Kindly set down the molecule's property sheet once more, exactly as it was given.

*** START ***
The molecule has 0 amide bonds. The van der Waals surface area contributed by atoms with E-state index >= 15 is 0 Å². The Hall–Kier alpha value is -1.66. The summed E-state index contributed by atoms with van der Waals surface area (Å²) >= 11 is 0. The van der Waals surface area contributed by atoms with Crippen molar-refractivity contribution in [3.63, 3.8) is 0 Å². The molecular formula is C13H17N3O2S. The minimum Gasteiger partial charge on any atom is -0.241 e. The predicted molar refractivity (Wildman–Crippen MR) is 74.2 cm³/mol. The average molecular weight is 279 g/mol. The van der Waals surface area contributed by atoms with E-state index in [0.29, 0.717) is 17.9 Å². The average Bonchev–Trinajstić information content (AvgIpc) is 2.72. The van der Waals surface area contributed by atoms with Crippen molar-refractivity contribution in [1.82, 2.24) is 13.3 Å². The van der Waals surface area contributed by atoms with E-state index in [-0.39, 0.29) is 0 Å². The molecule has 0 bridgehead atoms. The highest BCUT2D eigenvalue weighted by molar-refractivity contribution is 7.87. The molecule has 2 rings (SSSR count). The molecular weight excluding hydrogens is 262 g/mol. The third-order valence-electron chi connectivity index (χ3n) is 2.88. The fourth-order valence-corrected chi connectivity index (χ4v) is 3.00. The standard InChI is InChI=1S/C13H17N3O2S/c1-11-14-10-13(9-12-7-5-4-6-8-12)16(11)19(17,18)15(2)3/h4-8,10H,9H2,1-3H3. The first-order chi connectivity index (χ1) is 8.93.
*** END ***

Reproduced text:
The molecule has 0 amide bonds. The van der Waals surface area contributed by atoms with E-state index >= 15 is 0 Å². The Hall–Kier alpha value is -1.66. The summed E-state index contributed by atoms with van der Waals surface area (Å²) >= 11 is 0. The van der Waals surface area contributed by atoms with Crippen molar-refractivity contribution in [3.63, 3.8) is 0 Å². The molecular formula is C13H17N3O2S. The minimum Gasteiger partial charge on any atom is -0.241 e. The predicted molar refractivity (Wildman–Crippen MR) is 74.2 cm³/mol. The average molecular weight is 279 g/mol. The van der Waals surface area contributed by atoms with E-state index in [0.29, 0.717) is 17.9 Å². The average Bonchev–Trinajstić information content (AvgIpc) is 2.72. The van der Waals surface area contributed by atoms with Crippen molar-refractivity contribution in [1.82, 2.24) is 13.3 Å². The van der Waals surface area contributed by atoms with E-state index in [-0.39, 0.29) is 0 Å². The molecule has 0 bridgehead atoms. The highest BCUT2D eigenvalue weighted by molar-refractivity contribution is 7.87. The molecule has 2 rings (SSSR count). The molecular weight excluding hydrogens is 262 g/mol. The third-order valence-electron chi connectivity index (χ3n) is 2.88. The fourth-order valence-corrected chi connectivity index (χ4v) is 3.00. The standard InChI is InChI=1S/C13H17N3O2S/c1-11-14-10-13(9-12-7-5-4-6-8-12)16(11)19(17,18)15(2)3/h4-8,10H,9H2,1-3H3. The first-order chi connectivity index (χ1) is 8.93.